News archive 2001
Inner city midwifery care: new study results03 Oct 2001, PR 26/01
A study of the UK's only self-employed midwifery practice funded by the NHS has been published by King's College London, revealing that midwifery care targeted to women from ethnic minorities and deprived areas can dramatically improve their experience of pregnancy and birth.
Set up in 1997 within the NHS, the Albany Midwifery Practice in Peckham is unique in the UK. The midwives have a sub-contract with the Maternity Department at King's College Hospital NHS Trust to provide midwifery care for 216 women each year, and are self-employed and self-managed. The practice is based at Peckham Pulse Community Centre and serves a diverse ethnic community, 57% of women using the practice are non-Caucasian.
The practice provides direct access to a midwife, and continuity of carer to women throughout pregnancy, birth and the postnatal period. Each woman is allocated a primary and a second midwife who provide cover 24 hours a day, and midwives are available at all times via pager. The practice runs antenatal and postnatal groups, and continues to care for women if they develop complications in partnership with obstetricians at King's College Hospital.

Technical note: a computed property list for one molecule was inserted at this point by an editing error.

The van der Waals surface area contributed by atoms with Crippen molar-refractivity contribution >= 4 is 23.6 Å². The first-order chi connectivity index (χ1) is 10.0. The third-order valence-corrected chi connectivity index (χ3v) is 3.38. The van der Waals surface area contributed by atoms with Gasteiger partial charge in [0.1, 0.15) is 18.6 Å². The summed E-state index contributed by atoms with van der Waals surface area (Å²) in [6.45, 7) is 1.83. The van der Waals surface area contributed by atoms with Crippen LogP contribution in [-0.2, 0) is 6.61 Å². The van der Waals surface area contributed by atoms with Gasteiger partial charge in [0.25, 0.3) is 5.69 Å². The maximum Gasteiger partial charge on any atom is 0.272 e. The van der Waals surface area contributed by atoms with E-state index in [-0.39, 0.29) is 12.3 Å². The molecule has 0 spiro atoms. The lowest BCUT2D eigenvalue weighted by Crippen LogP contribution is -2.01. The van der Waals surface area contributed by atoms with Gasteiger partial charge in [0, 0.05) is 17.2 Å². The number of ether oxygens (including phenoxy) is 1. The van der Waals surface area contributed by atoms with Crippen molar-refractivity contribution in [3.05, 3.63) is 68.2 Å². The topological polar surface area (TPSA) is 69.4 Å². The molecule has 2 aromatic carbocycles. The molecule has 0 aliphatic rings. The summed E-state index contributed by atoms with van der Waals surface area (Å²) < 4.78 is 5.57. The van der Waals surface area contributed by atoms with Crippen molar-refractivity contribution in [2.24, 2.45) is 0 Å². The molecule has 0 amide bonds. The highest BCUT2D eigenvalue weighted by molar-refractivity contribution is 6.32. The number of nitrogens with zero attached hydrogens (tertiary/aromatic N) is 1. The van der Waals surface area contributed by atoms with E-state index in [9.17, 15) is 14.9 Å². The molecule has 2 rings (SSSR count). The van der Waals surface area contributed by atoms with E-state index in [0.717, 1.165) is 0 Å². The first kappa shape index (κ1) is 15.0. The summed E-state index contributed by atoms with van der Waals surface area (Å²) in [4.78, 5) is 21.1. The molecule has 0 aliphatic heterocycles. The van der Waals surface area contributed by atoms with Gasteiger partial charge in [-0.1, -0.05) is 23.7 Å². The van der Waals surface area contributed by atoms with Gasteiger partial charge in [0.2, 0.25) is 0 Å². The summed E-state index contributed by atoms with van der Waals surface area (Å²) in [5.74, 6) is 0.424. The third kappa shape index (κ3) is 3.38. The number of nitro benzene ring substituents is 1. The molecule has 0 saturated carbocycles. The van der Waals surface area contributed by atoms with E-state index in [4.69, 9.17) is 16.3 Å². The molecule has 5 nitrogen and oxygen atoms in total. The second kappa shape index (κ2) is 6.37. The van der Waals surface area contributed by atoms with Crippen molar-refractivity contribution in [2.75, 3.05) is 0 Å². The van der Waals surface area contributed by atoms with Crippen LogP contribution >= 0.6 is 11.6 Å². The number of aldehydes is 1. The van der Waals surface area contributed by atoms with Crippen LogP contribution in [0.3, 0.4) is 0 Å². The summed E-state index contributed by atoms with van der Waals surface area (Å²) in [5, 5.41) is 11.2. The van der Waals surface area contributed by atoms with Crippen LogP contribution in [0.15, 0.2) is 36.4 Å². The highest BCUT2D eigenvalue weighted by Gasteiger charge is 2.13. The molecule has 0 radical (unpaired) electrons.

Results from the King's College London study show that this style of practice works particularly well in an area such as Peckham, and could serve as a model for similar inner city areas where the health needs of women are often poorly met.
Dr Jane Sandall, Professor of Midwifery and Women's Health at King's College London, headed the two-year study. She found that, compared to national figures1, at the Albany Practice in 1999 there was:
* The highest home birth rate in the country (43% vs. 11%)
* Higher breastfeeding rates at birth (93% vs. 70%2)
* Lower induction rate (5% vs. 20%)
* Lower overall assisted delivery rate (5% vs. 11%)
* Lower caesarean rate (18% vs. 21%)
Speaking about the study Dr Sandall said: “At Albany, 89% of women had their primary midwife during their birth whom they had seen throughout pregnancy, and 98% saw their primary or second midwife at the birth. This model of care empowers women to make informed choices and gives them confidence in their body's ability to give birth. This study also shows that it is a myth that women in deprived areas don't want home births.”
1 Dr Foster Good Birth Guide
2 Infant Feeding Survey 2000, Department of Health
Notes to editors
King's College London
King's is one of the two oldest and largest colleges of the University of London with some 12,200 undergraduate students and over 4,500 postgraduates in ten schools of study. The College is among the country's top four higher education institutions for the number of highest-rated subject-areas for research quality. It is in the top group of five universities for research earnings and has an annual turnover of £285 million and research income from grants and contracts in excess of £80 million (1999-2000).
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